Human activities, such as the release of greenhouse gases from burning fossil fuels, are major factors in the current rise in Earth’s mean surface temperature (global warming). Reducing the level of climate change and reducing human vulnerability to whatever climate changes do occur depend on the understanding of climate science, engineering capabilities, and other kinds of knowledge, such as understanding of human behavior and on applying that knowledge wisely in decisions and activities.

 

Background DCI: ESS3.C: Human Impacts on Earth Systems
Typically as human populations and per-capita consumption of natural resources increase, so do the negative impacts on Earth unless the activities and technologies involved are engineered otherwise.

Crosscutting Concepts

Focus CCC: Cause and Effect: Mechanism and Prediction – Events have causes, sometimes simple, sometimes multifaceted. Deciphering causal relationships, and the mechanisms by which they are mediated, is a major activity of science and engineering.

  • Relationships can be classified as causal or correlational, and correlation does not necessarily imply causation.

  • Cause and effect relationships may be used to predict phenomena in natural or designed systems.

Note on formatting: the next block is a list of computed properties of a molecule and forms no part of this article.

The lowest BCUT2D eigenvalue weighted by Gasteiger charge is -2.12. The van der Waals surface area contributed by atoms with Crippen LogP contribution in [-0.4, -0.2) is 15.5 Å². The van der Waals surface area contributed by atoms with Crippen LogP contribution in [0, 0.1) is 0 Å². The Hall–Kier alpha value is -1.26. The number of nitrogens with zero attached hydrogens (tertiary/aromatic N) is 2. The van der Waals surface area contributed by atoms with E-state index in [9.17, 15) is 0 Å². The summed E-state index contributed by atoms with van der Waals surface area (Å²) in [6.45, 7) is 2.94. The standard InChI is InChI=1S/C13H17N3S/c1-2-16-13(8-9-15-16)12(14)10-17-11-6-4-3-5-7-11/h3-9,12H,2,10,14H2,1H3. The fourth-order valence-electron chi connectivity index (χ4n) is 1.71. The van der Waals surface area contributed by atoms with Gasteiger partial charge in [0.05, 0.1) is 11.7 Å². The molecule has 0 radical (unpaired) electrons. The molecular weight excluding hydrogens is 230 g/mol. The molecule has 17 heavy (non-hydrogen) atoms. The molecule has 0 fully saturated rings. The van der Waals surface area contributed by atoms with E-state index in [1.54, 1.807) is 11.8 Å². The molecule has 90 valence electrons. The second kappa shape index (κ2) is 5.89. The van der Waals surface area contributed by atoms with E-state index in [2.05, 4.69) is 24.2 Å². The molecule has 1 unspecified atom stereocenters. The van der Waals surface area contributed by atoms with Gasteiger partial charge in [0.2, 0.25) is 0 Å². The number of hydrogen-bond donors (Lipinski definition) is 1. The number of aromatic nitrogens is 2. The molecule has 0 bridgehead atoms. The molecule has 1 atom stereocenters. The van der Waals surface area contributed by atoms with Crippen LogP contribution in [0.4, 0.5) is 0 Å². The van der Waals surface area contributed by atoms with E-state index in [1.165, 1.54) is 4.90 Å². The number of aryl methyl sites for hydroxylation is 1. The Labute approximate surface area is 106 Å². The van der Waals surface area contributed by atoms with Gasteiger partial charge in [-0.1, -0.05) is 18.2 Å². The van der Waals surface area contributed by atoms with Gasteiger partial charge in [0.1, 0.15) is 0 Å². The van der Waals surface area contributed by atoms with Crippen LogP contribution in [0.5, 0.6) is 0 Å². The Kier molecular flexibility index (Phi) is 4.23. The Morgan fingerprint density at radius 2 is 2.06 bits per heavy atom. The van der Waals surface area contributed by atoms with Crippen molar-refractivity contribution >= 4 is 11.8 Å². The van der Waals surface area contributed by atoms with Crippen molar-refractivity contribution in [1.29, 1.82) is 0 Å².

• Phenomena may have more than one cause, and some cause and effect relationships in systems can only be described using probability

 

Background CCC: Patterns – Observed patterns in nature guide organization and classification and prompt questions about relationships and causes underlying them.

  • Patterns in rates of change and other numerical relationships can provide information about natural and human designed systems.

  • Patterns can be used to identify cause and effect relationships.

  • Graphs, charts, and images can be used to identify patterns in data.

Background CCC: Scale, Proportion, and Quantity – In considering phenomena, it is critical to recognize what is relevant at different size, time, and energy scales, and to recognize proportional relationships between different quantities as scales change.

  • Proportional relationships (e.g., speed as the ratio of distance traveled to time taken) among different types of quantities provide information about the magnitude of properties and processes.

Connections to Engineering, Technology, and Applications of Science

Influence of Science, Engineering, and Technology on Society and the Natural World

 

All human activity draws on natural resources and has both short and long-term consequences, positive as well as negative, for the health of people and the natural environment.

NGSS Standards Alignment - 5th Grade

Performance Expectations